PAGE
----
My 3 cents in defense of film simulation

Recently I’ve read a post by Frank Lehnen in which he points out a phenomenon of film simulation in digital photography. As he claims his loyalty to film he also asks an obvious question: “Why trying to imitate film when there’s the real thing?”

For the record, I completely agree with Frank on what he says about film and its simulation in digital. It really seems ridiculous and somewhat ironic that having run away from film in the early 2000s the photo industry now tackles the look and feel of it.  However, I am as guilty as anyone who does this, in my digital photography I use film simulation. Why?

Obviously, I don’t speak for anyone but me, so these are my reasons for #fakefilm heresy.

The look

I just love the way film photos look and I want my digital pictures to be the same. I’m also quite a sucker for that film grain and colour reproduction. Or black and white reproduction if you will. As I’m not shooting commercial photography I don’t care too much about how realistic skin tones are or things like that. By trying different film presets I’m free to experiment and make even boring real-life looking digital files more exciting. Which brings me to my next point…


Post-processing pictures by applying this or that film preset can be fun. As I mentioned, photos from a DSLR may look too real. Unless I’m lucky with some amazing light, most of the time I want to liven up my pictures with a film effect. And it’s fun to see how different settings for film and ISO change your photo. I would even try some presets on that frame with amazing light just to see how they go together, and if I like what I see, I leave it.


Digital photography plays a minor role in my photo work. I’m a film guy, so most of my photos are “the real thing”, but why my digital pictures should be a black sheep? At some point, I just decided that I want some sort of consistency in terms of the look, and that consistency is film. I’m not trying to fool anyone here, you can still easily detect a digital photo in disguise, but I believe it looks more in place among film pictures in a slideshow, for example.


As I’ve already mentioned somewhere else, my ideal digital camera would be the one that gives me the aesthetics of film and the security of digital. Oh, wait, there is one. It’s Fuji X100 series. Though again one can identify a digital file in a film simulation skin most of the time, those Classic Chrome and Acros settings are really good. And maybe some day I’ll get me one of those, but till then I’ll keep messing around with some film presets applied to my digital pictures.


WPC – Band on the Run


Nikon D5100, Nikkor 50mm, Portra 400 film simulation

I never saw them afterward and I had never seen them before. It was only one quick moment on my usual way home.

As I was walking down the street I heard a strange noise disturbing the usual “soundtrack” of a busy street. That was the sound of music approaching. Suddenly these guys on a motorbike appeared out of nowhere playing something upbeat and funky. I had my camera with me but wasn’t ready for them as they jumped out of traffic and rushed away, and I thought I missed it. But then they turned around and for the second time, I was waiting.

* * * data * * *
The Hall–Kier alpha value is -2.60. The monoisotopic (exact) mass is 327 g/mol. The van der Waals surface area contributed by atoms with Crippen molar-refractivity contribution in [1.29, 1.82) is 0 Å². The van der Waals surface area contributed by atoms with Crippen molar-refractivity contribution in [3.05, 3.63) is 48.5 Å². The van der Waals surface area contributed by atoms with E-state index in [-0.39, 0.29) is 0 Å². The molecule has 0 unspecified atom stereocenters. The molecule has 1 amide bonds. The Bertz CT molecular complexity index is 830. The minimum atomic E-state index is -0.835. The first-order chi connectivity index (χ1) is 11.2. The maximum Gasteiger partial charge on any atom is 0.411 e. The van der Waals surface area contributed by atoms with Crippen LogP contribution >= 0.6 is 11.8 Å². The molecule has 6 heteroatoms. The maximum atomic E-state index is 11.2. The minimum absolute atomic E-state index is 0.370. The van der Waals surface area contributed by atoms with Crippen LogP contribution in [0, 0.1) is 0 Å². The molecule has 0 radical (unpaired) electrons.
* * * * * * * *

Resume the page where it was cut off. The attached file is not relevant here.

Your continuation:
The real photo challenge here was to focus, as I had a manual 50mm lens on my digital Nikon. Though the band is not exactly in focus, considering the circumstances I think it is still fine.

One direction

Nikon D5100, imitating Ilford HP5
Nikon D5100, imitating Ilford HP5

Once upon a time I posted this photo I managed to take in a split of a moment. So this is basically the next shot on my camera.

After I passed those girls on my way down the street I stopped at the crossing and saw these guys. Suddenly they both looked in one direction, having seen something unusual I guess, judging by their face expressions.

Originally a digital image, it was cropped and post-processed to look like a film one. This is a new version in b&w, which kinda looks better and reflects my current street photography preferences. The previous version from 2012 looked like this:


What’s your thought?

P.S. Oh, and it might be just the picture I needed for that Nostalgia photo challenge.

Dance to the music!



It’s not very often these days when I get a chance to take pictures in the street. Today was special. My family and I went to the seafront and walked along the shore. At some place we saw a street musician playing saxophone. I wanted to take a photo of him but suddenly some boys passing by started dancing to the music. Amazing!

I shot “from the hip”, so I couldn’t actually see the photo I was gonna take until I saw it on the camera’s display, and I wouldn’t get a second chance as the situation changed really fast. All the dancing was spontaneous and took only a minute.


And as you walk away…

And as you walk away...
And as you walk away…

This picture was originally taken by my Nikon DSLR with an old manual Nikkor lens and it was in colour of course. Later I edited it using a film preset to imitate Ilford HP5 film .

Though from a distance the photo could look like a film one, still I see almost no analogue spirit in it despite this quite authentic preset. I like film photography, so I try to use those presets when editing my rare digital shots, but I always doubt if it adds anything to the pictures or ruins them.

Does this filmish effect spoil the photo? Below is the original.